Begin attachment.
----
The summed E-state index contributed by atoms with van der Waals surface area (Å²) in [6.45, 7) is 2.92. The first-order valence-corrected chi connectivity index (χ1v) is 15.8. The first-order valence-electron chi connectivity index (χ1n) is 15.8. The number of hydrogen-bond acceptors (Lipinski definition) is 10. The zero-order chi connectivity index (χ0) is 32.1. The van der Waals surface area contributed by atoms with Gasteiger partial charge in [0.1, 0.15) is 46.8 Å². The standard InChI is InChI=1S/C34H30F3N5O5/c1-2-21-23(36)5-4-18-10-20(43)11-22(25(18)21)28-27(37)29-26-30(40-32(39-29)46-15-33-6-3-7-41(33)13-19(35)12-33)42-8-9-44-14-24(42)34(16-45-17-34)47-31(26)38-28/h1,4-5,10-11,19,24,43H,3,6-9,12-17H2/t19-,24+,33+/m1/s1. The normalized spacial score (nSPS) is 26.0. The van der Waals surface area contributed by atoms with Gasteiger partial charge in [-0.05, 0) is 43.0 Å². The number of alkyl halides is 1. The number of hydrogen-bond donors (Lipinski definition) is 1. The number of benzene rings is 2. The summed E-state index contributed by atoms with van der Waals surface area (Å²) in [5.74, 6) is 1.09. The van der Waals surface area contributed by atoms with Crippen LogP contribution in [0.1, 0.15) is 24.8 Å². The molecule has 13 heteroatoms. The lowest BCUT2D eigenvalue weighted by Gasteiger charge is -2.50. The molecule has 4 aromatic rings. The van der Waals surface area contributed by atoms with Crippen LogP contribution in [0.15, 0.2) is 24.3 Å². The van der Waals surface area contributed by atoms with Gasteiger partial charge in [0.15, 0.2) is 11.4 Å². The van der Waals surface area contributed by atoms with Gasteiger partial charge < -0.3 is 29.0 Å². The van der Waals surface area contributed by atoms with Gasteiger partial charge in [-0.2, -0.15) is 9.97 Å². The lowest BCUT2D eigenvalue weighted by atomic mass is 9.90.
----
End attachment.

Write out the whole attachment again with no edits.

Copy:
The summed E-state index contributed by atoms with van der Waals surface area (Å²) in [6.45, 7) is 2.92. The first-order valence-corrected chi connectivity index (χ1v) is 15.8. The first-order valence-electron chi connectivity index (χ1n) is 15.8. The number of hydrogen-bond acceptors (Lipinski definition) is 10. The zero-order chi connectivity index (χ0) is 32.1. The van der Waals surface area contributed by atoms with Gasteiger partial charge in [0.1, 0.15) is 46.8 Å². The standard InChI is InChI=1S/C34H30F3N5O5/c1-2-21-23(36)5-4-18-10-20(43)11-22(25(18)21)28-27(37)29-26-30(40-32(39-29)46-15-33-6-3-7-41(33)13-19(35)12-33)42-8-9-44-14-24(42)34(16-45-17-34)47-31(26)38-28/h1,4-5,10-11,19,24,43H,3,6-9,12-17H2/t19-,24+,33+/m1/s1. The normalized spacial score (nSPS) is 26.0. The van der Waals surface area contributed by atoms with Gasteiger partial charge in [-0.05, 0) is 43.0 Å². The number of alkyl halides is 1. The number of hydrogen-bond donors (Lipinski definition) is 1. The number of benzene rings is 2. The summed E-state index contributed by atoms with van der Waals surface area (Å²) in [5.74, 6) is 1.09. The van der Waals surface area contributed by atoms with Crippen LogP contribution in [0.1, 0.15) is 24.8 Å². The molecule has 13 heteroatoms. The lowest BCUT2D eigenvalue weighted by Gasteiger charge is -2.50. The molecule has 4 aromatic rings. The van der Waals surface area contributed by atoms with Crippen LogP contribution in [0.15, 0.2) is 24.3 Å². The van der Waals surface area contributed by atoms with Gasteiger partial charge in [0.15, 0.2) is 11.4 Å². The van der Waals surface area contributed by atoms with Gasteiger partial charge < -0.3 is 29.0 Å². The van der Waals surface area contributed by atoms with Gasteiger partial charge in [-0.2, -0.15) is 9.97 Å². The lowest BCUT2D eigenvalue weighted by atomic mass is 9.90.